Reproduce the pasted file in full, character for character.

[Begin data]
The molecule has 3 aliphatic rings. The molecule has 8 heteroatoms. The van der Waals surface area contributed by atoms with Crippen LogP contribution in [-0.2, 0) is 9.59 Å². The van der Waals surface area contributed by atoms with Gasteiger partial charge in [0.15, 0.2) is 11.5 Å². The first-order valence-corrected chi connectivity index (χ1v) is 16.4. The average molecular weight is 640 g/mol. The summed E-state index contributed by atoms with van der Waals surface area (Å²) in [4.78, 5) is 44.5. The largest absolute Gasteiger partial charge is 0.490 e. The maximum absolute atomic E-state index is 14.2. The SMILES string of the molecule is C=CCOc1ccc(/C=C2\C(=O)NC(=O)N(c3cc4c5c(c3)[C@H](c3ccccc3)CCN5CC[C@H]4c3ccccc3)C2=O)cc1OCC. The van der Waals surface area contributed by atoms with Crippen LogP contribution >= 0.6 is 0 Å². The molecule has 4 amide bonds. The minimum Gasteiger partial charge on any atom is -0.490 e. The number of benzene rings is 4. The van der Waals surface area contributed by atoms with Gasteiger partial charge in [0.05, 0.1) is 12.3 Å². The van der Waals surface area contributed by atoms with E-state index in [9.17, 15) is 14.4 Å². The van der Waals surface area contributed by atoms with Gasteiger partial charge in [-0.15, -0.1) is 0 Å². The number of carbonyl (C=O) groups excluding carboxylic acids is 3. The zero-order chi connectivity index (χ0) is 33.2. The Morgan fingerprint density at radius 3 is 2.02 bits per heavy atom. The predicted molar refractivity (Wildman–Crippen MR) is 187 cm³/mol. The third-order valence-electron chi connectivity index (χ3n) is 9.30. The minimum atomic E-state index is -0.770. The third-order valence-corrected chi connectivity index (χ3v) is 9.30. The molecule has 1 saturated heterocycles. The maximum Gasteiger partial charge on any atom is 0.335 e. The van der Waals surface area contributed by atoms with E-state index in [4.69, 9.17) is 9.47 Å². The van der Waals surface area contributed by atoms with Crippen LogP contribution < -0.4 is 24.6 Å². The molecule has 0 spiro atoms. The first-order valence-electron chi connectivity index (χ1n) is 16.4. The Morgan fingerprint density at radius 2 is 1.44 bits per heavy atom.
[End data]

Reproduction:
The molecule has 3 aliphatic rings. The molecule has 8 heteroatoms. The van der Waals surface area contributed by atoms with Crippen LogP contribution in [-0.2, 0) is 9.59 Å². The van der Waals surface area contributed by atoms with Gasteiger partial charge in [0.15, 0.2) is 11.5 Å². The first-order valence-corrected chi connectivity index (χ1v) is 16.4. The average molecular weight is 640 g/mol. The summed E-state index contributed by atoms with van der Waals surface area (Å²) in [4.78, 5) is 44.5. The largest absolute Gasteiger partial charge is 0.490 e. The maximum absolute atomic E-state index is 14.2. The SMILES string of the molecule is C=CCOc1ccc(/C=C2\C(=O)NC(=O)N(c3cc4c5c(c3)[C@H](c3ccccc3)CCN5CC[C@H]4c3ccccc3)C2=O)cc1OCC. The van der Waals surface area contributed by atoms with Crippen LogP contribution >= 0.6 is 0 Å². The molecule has 4 amide bonds. The minimum Gasteiger partial charge on any atom is -0.490 e. The number of benzene rings is 4. The van der Waals surface area contributed by atoms with Gasteiger partial charge in [0.05, 0.1) is 12.3 Å². The van der Waals surface area contributed by atoms with E-state index in [9.17, 15) is 14.4 Å². The van der Waals surface area contributed by atoms with Gasteiger partial charge in [-0.15, -0.1) is 0 Å². The number of carbonyl (C=O) groups excluding carboxylic acids is 3. The zero-order chi connectivity index (χ0) is 33.2. The Morgan fingerprint density at radius 3 is 2.02 bits per heavy atom. The predicted molar refractivity (Wildman–Crippen MR) is 187 cm³/mol. The third-order valence-electron chi connectivity index (χ3n) is 9.30. The minimum atomic E-state index is -0.770. The third-order valence-corrected chi connectivity index (χ3v) is 9.30. The molecule has 1 saturated heterocycles. The maximum Gasteiger partial charge on any atom is 0.335 e. The van der Waals surface area contributed by atoms with E-state index in [4.69, 9.17) is 9.47 Å². The van der Waals surface area contributed by atoms with Crippen LogP contribution < -0.4 is 24.6 Å². The molecule has 0 spiro atoms. The first-order valence-electron chi connectivity index (χ1n) is 16.4. The Morgan fingerprint density at radius 2 is 1.44 bits per heavy atom.